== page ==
In looking for images for the book cover for The Woman in the Window, I stumbled upon something both surprising and depressing at the same time. Most of the images that come up through the various major search engines if you enter “the woman in the window” are of a particular sort. I’m not talking about pornography.
What I was looking for were images in which a man is standing before an imposing facade, probably stone but at least tallish and dark and rather cold looking, from which a woman looks out from a window above. Or there might just be a window but no woman, but we all know that she’s back there somewhere, just as we all know this image in our mind. It’s at least Shakespearean, maybe Medieval, and if you start trying to think of examples from various famous and non-famous books, and then films on top of that, it’s hard to stop. This is where the title of the book comes from.
But it’s hard to find images from that angle. Most of them are of women at a window but seen from inside, by someone in the room with her. This is not at all the same thing. This was the surprising part.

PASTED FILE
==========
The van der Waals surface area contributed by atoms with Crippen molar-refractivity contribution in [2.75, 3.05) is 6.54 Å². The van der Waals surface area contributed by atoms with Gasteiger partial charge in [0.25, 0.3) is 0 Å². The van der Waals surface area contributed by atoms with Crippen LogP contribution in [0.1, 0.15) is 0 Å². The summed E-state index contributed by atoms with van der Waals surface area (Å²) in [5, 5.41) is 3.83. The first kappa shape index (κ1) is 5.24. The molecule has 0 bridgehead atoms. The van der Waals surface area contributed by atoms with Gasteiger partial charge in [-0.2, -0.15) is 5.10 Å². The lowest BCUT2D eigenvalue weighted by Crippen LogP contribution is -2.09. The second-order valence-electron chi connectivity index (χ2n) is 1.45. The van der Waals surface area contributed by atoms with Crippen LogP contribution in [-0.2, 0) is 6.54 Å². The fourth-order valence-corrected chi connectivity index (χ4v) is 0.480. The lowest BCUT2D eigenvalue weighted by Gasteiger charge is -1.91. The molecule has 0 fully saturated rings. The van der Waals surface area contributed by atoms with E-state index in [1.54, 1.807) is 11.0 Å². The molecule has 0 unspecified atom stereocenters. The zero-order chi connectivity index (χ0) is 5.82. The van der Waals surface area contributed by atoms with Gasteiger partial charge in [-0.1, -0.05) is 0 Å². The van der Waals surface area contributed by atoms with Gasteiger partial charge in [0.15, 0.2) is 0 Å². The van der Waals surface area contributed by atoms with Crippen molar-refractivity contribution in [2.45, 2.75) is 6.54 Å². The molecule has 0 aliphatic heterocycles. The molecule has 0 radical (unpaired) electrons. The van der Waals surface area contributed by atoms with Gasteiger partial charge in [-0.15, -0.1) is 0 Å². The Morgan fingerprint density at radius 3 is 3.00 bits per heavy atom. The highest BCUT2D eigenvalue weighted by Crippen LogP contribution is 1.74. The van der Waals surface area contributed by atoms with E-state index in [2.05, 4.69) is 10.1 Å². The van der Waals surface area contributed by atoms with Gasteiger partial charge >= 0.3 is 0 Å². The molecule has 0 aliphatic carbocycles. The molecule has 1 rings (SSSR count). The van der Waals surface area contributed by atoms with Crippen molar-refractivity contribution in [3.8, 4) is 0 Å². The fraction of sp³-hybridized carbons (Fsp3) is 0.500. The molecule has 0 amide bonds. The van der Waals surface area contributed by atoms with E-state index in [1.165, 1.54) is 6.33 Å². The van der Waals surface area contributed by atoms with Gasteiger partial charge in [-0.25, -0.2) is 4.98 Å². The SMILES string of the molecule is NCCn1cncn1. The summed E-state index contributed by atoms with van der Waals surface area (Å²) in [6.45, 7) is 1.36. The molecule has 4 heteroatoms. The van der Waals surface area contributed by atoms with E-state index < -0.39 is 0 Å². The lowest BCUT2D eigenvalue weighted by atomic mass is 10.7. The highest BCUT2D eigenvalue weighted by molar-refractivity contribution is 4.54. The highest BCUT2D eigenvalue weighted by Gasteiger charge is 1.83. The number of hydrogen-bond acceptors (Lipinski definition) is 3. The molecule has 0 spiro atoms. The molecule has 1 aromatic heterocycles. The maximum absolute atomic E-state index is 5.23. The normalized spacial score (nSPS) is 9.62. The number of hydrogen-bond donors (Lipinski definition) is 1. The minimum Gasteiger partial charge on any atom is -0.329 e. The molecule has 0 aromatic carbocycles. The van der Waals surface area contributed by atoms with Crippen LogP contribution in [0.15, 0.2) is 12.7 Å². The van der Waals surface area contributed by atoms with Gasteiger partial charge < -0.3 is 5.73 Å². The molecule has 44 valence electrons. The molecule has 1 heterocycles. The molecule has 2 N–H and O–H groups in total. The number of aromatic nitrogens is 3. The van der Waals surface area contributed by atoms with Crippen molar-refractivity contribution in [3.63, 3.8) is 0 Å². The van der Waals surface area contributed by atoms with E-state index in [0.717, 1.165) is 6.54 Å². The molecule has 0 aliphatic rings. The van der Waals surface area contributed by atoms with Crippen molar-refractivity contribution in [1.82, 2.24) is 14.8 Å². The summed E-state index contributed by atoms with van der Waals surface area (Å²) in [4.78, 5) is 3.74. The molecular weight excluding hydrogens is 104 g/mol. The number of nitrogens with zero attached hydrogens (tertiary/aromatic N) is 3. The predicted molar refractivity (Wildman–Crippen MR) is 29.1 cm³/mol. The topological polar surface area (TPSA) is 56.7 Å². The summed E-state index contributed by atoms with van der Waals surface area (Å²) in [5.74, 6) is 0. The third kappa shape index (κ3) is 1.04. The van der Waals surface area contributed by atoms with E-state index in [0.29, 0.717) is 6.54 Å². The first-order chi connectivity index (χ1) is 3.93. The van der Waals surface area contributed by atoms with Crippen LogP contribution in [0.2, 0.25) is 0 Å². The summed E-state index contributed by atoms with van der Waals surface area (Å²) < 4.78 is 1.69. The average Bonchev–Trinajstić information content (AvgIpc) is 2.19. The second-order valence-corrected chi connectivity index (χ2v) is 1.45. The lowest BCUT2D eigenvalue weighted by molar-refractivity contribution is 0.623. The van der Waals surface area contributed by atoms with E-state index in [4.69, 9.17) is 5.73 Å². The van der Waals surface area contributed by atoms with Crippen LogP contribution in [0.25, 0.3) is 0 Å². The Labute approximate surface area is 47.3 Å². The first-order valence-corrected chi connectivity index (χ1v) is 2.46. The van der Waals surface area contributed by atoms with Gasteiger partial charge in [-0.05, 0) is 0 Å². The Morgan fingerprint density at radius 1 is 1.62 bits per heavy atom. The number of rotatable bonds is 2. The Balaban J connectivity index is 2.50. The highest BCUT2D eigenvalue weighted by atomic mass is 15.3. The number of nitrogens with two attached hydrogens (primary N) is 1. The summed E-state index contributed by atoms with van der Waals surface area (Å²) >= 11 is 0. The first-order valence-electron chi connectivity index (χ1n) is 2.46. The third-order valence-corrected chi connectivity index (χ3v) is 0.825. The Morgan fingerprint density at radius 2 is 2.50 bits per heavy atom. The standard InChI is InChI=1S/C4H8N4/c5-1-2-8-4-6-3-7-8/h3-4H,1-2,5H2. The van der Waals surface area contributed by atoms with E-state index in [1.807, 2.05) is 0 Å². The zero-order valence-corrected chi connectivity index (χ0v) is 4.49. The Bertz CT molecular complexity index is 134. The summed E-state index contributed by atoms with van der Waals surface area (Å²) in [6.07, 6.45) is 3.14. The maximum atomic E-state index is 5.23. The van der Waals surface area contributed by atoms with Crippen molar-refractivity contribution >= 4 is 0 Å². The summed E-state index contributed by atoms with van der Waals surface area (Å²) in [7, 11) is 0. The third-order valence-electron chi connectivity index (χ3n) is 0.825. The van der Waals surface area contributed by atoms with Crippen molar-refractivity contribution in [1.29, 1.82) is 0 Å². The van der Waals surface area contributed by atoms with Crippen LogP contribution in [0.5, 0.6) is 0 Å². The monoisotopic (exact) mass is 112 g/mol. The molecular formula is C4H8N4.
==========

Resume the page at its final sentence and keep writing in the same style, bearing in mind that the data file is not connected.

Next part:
Why it should be depressing comes from the analysis of one of the treatments of the woman-in-the-window trope that I explore in the book. When Humbert Humbert looks at Lolita at the window, he is in the room with her, spying on her, noting down aspects of his perverse infatuation in tiny scribbles in a notebook that he keeps hidden and locked inside his desk. He looks at her as she leans over the casement, talking with Kenneth Knight, a boy from her class who has exactly the right sort of name to be standing below her window in the traditional pose, and he realizes that he (Humbert) is seeing her somehow incorrectly. It was as if, he admits, he were seeing her through the wrong end of telescope.
Nabokov was a very smart writer. He knew how to work a trope. He also understood what was gathered up inside this particular one. And he destroys it and all that’s supposedly inside it in his lovely and terrible book. What does it say about our society that looking at her through the wrong end of a telescope, spying on her in effect from inside her room, is no longer perverse but utterly mundane?